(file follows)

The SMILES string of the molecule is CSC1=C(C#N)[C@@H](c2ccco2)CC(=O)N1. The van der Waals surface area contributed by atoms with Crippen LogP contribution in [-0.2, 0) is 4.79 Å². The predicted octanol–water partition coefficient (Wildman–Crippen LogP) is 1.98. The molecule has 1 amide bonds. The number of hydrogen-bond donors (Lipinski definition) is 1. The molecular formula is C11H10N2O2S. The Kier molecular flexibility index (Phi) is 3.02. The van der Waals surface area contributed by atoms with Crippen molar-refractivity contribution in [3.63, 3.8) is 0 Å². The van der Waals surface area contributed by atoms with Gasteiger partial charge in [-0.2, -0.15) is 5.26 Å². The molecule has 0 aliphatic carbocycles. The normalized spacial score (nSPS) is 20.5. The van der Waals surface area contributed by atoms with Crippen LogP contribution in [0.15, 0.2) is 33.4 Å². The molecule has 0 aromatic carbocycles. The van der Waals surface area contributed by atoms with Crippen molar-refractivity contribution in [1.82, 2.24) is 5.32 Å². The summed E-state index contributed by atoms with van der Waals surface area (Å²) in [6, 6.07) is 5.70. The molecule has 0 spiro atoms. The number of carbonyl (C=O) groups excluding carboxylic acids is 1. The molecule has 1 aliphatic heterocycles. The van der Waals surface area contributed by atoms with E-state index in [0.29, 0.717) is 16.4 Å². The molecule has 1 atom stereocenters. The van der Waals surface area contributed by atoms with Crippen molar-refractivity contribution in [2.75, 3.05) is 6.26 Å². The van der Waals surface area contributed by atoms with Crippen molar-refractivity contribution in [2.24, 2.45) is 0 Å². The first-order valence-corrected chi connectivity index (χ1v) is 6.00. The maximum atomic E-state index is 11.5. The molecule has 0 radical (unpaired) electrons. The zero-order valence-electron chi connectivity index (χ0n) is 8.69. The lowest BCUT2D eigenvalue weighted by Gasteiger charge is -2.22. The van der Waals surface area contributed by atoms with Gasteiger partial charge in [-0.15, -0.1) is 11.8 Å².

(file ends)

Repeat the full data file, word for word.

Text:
The SMILES string of the molecule is CSC1=C(C#N)[C@@H](c2ccco2)CC(=O)N1. The van der Waals surface area contributed by atoms with Crippen LogP contribution in [-0.2, 0) is 4.79 Å². The predicted octanol–water partition coefficient (Wildman–Crippen LogP) is 1.98. The molecule has 1 amide bonds. The number of hydrogen-bond donors (Lipinski definition) is 1. The molecular formula is C11H10N2O2S. The Kier molecular flexibility index (Phi) is 3.02. The van der Waals surface area contributed by atoms with Crippen molar-refractivity contribution in [3.63, 3.8) is 0 Å². The van der Waals surface area contributed by atoms with Gasteiger partial charge in [-0.2, -0.15) is 5.26 Å². The molecule has 0 aliphatic carbocycles. The normalized spacial score (nSPS) is 20.5. The van der Waals surface area contributed by atoms with Crippen LogP contribution in [0.15, 0.2) is 33.4 Å². The molecule has 0 aromatic carbocycles. The van der Waals surface area contributed by atoms with Crippen molar-refractivity contribution in [1.82, 2.24) is 5.32 Å². The summed E-state index contributed by atoms with van der Waals surface area (Å²) in [6, 6.07) is 5.70. The molecule has 0 spiro atoms. The number of carbonyl (C=O) groups excluding carboxylic acids is 1. The molecule has 1 aliphatic heterocycles. The van der Waals surface area contributed by atoms with E-state index in [0.29, 0.717) is 16.4 Å². The molecule has 1 atom stereocenters. The van der Waals surface area contributed by atoms with Crippen molar-refractivity contribution in [2.75, 3.05) is 6.26 Å². The van der Waals surface area contributed by atoms with Crippen molar-refractivity contribution in [2.24, 2.45) is 0 Å². The first-order valence-corrected chi connectivity index (χ1v) is 6.00. The maximum atomic E-state index is 11.5. The molecule has 0 radical (unpaired) electrons. The zero-order valence-electron chi connectivity index (χ0n) is 8.69. The lowest BCUT2D eigenvalue weighted by Gasteiger charge is -2.22. The van der Waals surface area contributed by atoms with Gasteiger partial charge in [-0.15, -0.1) is 11.8 Å².